Is self-harm a suicide attempt? How many facts about self harm do you know? Oftentimes, people are aware of self harming as something which is not talked about enough. This topic is avoided by many people, the number of those people who self harm is drastically increasing in recent days. Read up this article about myths and facts about self harm, including what it is, how it works, who often does it, and how to get help, from Wikiyeah.com!
7 Facts About Self Harm – Myths And Basic Information
1. What Is Self Harm?
When it comes to facts about self harm, people often define self harm in different ways. Often, self-harm is defined as someone deliberately hurting themselves without wanting to die. Sometimes, it is called deliberate self-injury or non-suicidal self-injury. There are many common myths about self harm. The most common is self harm is a sign of suicide attempt. Involving in self-harming activities might not mean that someone really wants to die. It is a behavior used to face with painful or difficult feelings.
This problem is rather common and most people begin self-harming as a young adult. It could continue for a lot of years and become a habit difficult to stop.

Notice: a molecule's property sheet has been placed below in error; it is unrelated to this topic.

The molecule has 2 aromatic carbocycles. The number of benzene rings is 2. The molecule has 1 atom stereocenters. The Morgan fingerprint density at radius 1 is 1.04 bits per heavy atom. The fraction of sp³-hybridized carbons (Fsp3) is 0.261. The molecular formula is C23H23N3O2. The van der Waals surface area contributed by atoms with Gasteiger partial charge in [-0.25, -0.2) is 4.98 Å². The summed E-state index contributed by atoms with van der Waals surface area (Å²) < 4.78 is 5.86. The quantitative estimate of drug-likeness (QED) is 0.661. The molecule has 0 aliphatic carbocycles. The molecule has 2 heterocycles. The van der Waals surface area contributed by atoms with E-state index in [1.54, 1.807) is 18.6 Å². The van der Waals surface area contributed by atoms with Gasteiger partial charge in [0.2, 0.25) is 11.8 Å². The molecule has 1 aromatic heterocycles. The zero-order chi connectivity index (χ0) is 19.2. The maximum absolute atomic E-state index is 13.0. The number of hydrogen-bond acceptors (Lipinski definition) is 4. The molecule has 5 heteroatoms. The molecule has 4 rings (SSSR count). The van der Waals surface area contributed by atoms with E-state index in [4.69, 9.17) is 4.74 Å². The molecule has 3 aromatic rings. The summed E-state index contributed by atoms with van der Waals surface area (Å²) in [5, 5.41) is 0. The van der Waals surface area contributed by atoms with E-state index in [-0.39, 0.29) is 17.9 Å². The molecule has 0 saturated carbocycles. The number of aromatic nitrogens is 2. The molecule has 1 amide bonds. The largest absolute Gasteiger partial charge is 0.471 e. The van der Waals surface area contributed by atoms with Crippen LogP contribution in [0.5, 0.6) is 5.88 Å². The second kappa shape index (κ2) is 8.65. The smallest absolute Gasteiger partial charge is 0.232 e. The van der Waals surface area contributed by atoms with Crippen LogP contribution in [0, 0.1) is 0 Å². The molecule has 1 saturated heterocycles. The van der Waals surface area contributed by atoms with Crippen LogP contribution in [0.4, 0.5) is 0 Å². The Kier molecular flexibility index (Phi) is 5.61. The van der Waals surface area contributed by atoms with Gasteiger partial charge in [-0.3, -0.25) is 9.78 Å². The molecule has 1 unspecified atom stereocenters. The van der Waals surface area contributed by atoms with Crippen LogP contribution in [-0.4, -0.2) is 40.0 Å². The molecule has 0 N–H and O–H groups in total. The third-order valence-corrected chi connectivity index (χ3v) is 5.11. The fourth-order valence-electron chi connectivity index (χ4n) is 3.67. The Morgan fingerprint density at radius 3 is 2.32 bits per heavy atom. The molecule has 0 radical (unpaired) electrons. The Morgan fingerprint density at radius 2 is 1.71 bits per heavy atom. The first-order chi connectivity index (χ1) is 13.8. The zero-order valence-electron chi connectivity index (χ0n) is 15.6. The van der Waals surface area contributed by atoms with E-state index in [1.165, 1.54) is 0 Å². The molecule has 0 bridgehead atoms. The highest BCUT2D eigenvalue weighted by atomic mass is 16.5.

Here are some examples of self-harm:
- Cutting the skin using sharp objects
- Burning the skin
- Taking an overdose of drinking poison or medication
- Hitting the body using fists or other objects
- Picking or scratching the skin, leading to bleeding or welts
- Pulling out the hairs
- Punching walls as well as other objects
Among the examples above, cutting seems to be the most common form of self-harm. To self harm, no specific way needs to be used. People are self harming if they are deliberately causing themselves painful feelings or physical pain.
Another myth about self harm that people are misunderstanding is that self harm is done to get the attention. It is not always true. Many people self harming go to great lengths to hide their pain. It is usually only discovered by accident. The person self harming might be looking for kindness, understanding, or acceptance, rather than attention. [Read: how to overcome depression fast]